Here at Mind Matters, we aren't big fans of militant atheism, or any other doctrine that prefers to explain away other views, rather than engaging them. I'm convinced that rhetorical chauvinism—the view that arguments that convinced you must convince everyone—is poison to civil society. Now and again, though, comes a reminder that it's impossible to politely engage everyone on this earth. And that no tolerant society should ever try.
My most recent reminders were, first, this video of Sheikh Nasser al-Omar, calling for the swift punishment of the Saudi journalist Hamza Kashgari for tweeting too casually and heterodoxically about the prophet Mohammed a couple of weeks ago. (Stunned by an outpouring of calls for his death, Kashgari fled Saudi Arabia. Reportedly on his way to New Zealand to ask for asylum, he got as far as Malaysia, where the authorities detained him on February 9 and put him on a plane back to his country.) Here is a grown man, a graybeard, weeping uncontrollably in the fear that God will rain down disaster on his country, because of some tweets.
Then came Maureen Dowd's interview with Father Gary Thomas, a California priest who has performed 75 exorcisms, with the full backing of the Vatican. Apparently, in 2004, John Paul II directed his bishops to establish exorcists in their dioceses. Thomas believes that he fights demons. Not metaphorical ones—real beings who are faster and smarter than we are, and have "a much keener sense of free will."
I am very much in favor us non-believers respectfully engaging religious believers in the public square. But we secular moderns want a society based on tolerance in politics, and on science in its understanding of the world. On what basis can we even start a conversation with clerics like these? How can advocates of a society based on knowledge even have a conversation with promoters of fear, that great enemy of knowledge?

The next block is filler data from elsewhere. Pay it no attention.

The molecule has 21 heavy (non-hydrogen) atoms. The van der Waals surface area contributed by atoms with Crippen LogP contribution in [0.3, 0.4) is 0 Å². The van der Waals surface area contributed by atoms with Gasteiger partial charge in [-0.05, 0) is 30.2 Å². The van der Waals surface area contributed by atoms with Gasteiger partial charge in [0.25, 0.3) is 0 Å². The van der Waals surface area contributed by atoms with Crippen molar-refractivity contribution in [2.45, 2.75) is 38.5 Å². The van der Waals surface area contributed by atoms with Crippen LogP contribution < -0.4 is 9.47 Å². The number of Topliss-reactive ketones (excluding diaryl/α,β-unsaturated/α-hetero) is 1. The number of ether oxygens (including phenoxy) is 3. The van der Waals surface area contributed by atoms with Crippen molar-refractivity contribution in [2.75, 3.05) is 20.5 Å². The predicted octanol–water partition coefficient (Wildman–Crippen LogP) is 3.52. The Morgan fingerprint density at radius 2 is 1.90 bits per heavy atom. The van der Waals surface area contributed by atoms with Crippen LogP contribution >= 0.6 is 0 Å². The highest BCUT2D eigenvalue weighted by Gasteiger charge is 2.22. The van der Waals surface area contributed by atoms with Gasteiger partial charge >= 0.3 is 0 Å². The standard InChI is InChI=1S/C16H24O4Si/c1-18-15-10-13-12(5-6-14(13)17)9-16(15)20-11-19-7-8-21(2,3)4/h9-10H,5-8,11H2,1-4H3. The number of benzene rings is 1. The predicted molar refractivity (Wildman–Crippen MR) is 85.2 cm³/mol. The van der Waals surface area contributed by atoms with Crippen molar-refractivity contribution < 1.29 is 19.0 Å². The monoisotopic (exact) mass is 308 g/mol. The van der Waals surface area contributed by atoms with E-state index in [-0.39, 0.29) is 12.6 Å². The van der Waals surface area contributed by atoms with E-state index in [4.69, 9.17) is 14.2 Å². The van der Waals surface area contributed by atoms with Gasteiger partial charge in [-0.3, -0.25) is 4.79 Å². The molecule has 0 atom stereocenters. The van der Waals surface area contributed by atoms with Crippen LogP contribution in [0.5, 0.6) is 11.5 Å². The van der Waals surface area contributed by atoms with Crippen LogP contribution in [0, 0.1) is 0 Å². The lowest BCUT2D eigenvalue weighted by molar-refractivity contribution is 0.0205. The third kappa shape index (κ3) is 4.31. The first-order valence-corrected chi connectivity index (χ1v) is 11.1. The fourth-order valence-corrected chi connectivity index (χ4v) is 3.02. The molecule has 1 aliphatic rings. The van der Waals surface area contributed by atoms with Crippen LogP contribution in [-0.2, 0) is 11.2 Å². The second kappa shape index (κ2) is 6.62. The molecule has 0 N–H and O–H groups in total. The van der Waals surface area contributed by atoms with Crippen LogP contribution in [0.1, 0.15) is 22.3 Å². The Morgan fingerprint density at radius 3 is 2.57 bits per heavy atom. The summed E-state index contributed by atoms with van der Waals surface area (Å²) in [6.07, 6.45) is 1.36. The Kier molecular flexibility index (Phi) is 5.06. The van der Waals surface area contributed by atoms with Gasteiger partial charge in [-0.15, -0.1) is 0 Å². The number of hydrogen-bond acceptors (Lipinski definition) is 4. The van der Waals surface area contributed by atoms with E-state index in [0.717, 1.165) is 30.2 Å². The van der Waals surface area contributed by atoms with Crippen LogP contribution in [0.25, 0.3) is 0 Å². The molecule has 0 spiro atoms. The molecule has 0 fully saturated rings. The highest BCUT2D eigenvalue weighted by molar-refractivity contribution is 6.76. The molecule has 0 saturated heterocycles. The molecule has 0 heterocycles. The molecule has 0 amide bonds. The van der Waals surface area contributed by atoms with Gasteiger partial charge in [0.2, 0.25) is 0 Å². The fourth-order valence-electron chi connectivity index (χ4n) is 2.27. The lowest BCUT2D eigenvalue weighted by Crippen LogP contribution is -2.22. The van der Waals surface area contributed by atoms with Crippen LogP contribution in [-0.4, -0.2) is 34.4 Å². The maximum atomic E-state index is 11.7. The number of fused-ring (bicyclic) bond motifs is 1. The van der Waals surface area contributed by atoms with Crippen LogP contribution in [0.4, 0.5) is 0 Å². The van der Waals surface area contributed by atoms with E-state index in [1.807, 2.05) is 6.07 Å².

Some years ago Stanley Fish pointed out that tolerance has limits—in fact, that it must have limits, if it is to make any sense. His guiding star is John Milton's Areopagitica, which I remembered from high school as a majestic argument against censorship, in favor of pluralism. Which it is, as long as the pluralism is confined to different sorts of Protestants. "After all those wonderful praises of tolerance and freedom of the press," Fish writes, "Milton turns around and says 'Hey, but of course I didn't mean Catholics. Them we burn.' ''
What Milton saw, Fish adds, is that "if conviction is not simply a component in an endless liberal debating society, there is always going to be some point at which you are going to say 'Not X; them we burn.' " Milton, Fish continues, imagines "a better life for himself and for his fellows. But he knows that such an imagination requires the equally strong imagining of what actions, what agents, will have to be excluded from that better life, or else it won't be any better."
The boundaries change through history, as do the methods. You could even argue, as do John Horgan and Steven Pinker, that history is a record of progress away from mind-numbing fear and violence. After all, Protestants today have expanded their circle of proper Christians to include Catholics, and it's not respectable theology nowadays to settle debates with a public pyre. But any expansion of the world's supply of open-minded calm has come by denying, frustrating and fighting the kind of clerics who promote fears of demonic possession, or of a God who replies to tweets with earthquakes. It didn't come by meeting them halfway. With people who insist on a a society governed by unchallenged tradition in its ontology and unbridled fear in its politics, there simply isn't any ground for mutually respectful conversation. Fish was right: A society that values tolerance must accept that some beliefs, and some people, must simply be defeated.
If you want to speak up for Hamza Kashgari, who could well face beheading for his tweets, you can get information here.